If you do any type of programming on your Mac you probably already know what Homebrew is. I’ve been using it on my 2018 MacBook Pro since I unboxed it and setup my development environment.

If you don’t know, Homebrew is a package manager used to easily install software via the terminal on your Mac. Linux flavors offer package managers out of the box. Windows offers the Chocolatey package manager.

The Setup

You have to have Xcode installed on your Mac. I recommend installing it through the App Store. Search for Xcode and install it.

Installing Homebrew

Once you navigate to https://brew.sh/ you will be presented with this code to past into your command line via terminal.

/bin/bash -c "$(curl -fsSL https://raw.githubusercontent.com/Homebrew/install/HEAD/install.sh)"

As you watch the installation you will see a few main stages.

  • Installation of Xcode Command Line Tools
  • A warning that the Homebrew needs added to your path
  • A “Next Steps” note with two commands you need to run in your terminal to add Homebrew to your path.

Once you complete this step of adding Homebrew to your path, you are ready to start using Homebrew to install some software packages.

Using Homebrew

What next you might ask. Well, it’s time to browse some packages to find something to install. You can browse all packages by navigating to https://formulae.brew.sh/. You can install packages like Node, Wget and NVM through your terminal with a single line. You can also keep packages up-to-date with Homebrew.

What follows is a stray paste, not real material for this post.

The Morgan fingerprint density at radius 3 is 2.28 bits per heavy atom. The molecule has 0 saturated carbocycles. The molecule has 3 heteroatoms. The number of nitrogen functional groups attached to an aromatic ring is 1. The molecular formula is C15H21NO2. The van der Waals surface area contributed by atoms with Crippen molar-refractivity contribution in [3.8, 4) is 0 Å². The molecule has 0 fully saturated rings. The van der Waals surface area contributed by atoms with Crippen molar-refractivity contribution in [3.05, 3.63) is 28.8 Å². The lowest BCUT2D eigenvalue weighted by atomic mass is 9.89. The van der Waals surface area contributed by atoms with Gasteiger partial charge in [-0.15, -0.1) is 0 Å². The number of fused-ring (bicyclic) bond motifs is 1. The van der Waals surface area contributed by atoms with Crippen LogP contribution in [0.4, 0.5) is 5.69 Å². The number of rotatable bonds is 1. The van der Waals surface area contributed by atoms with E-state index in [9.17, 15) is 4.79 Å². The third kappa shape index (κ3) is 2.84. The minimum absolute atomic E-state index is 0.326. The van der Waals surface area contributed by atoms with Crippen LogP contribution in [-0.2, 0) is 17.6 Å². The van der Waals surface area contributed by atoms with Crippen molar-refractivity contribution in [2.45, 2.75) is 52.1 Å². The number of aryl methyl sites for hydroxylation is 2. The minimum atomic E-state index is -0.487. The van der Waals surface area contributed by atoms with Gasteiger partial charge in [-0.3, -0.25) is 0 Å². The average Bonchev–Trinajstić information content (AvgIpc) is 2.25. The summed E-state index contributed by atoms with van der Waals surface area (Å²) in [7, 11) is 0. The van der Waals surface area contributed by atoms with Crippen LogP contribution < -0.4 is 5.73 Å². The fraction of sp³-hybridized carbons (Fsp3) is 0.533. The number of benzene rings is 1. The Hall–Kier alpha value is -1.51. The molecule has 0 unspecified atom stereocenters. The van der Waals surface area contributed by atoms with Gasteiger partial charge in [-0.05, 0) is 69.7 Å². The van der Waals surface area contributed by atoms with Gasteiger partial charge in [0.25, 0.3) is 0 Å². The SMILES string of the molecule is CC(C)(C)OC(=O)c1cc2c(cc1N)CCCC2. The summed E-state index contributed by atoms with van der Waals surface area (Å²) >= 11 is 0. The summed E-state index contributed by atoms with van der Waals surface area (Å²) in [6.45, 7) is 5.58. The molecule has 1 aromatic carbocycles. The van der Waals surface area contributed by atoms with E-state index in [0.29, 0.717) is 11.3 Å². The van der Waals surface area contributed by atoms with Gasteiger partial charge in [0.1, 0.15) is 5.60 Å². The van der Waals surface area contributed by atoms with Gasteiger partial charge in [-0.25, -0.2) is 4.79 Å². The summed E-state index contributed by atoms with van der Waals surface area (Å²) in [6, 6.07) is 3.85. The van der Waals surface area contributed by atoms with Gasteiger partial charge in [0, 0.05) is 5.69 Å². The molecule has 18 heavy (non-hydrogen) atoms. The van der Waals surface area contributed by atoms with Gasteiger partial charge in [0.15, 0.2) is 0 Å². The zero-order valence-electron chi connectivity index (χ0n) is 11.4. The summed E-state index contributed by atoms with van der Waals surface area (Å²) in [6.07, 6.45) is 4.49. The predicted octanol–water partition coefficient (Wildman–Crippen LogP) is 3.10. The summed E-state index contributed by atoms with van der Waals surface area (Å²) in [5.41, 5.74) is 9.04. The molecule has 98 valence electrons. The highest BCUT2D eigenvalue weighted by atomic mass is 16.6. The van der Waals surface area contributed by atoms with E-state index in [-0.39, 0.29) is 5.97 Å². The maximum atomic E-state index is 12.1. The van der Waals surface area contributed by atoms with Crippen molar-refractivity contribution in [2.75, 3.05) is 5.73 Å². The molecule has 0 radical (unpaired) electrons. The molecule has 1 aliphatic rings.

For example Node can be installed using the following line

brew install node

Reference: https://formulae.brew.sh/formula/node#default

Node can be updated using the following line

brew upgrade or brew update


This wasn’t meant to be a full blown tutorial but rather a reference and part of a series of posts about setting up a new Mac for dev work. Do you have any favorite Homebrew packages or tips? Share them below in the comments.

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Web developer and former photographer by trade...gamer and all around tech enthusiast in his free time. Christoph started sdatic.com as a way to organize his ideas, research, notes and interests. He also found it enjoyable to connect and share with others who parallel his interests. Everything you see here is a resource that he found useful or interesting and he hopes that you will too.

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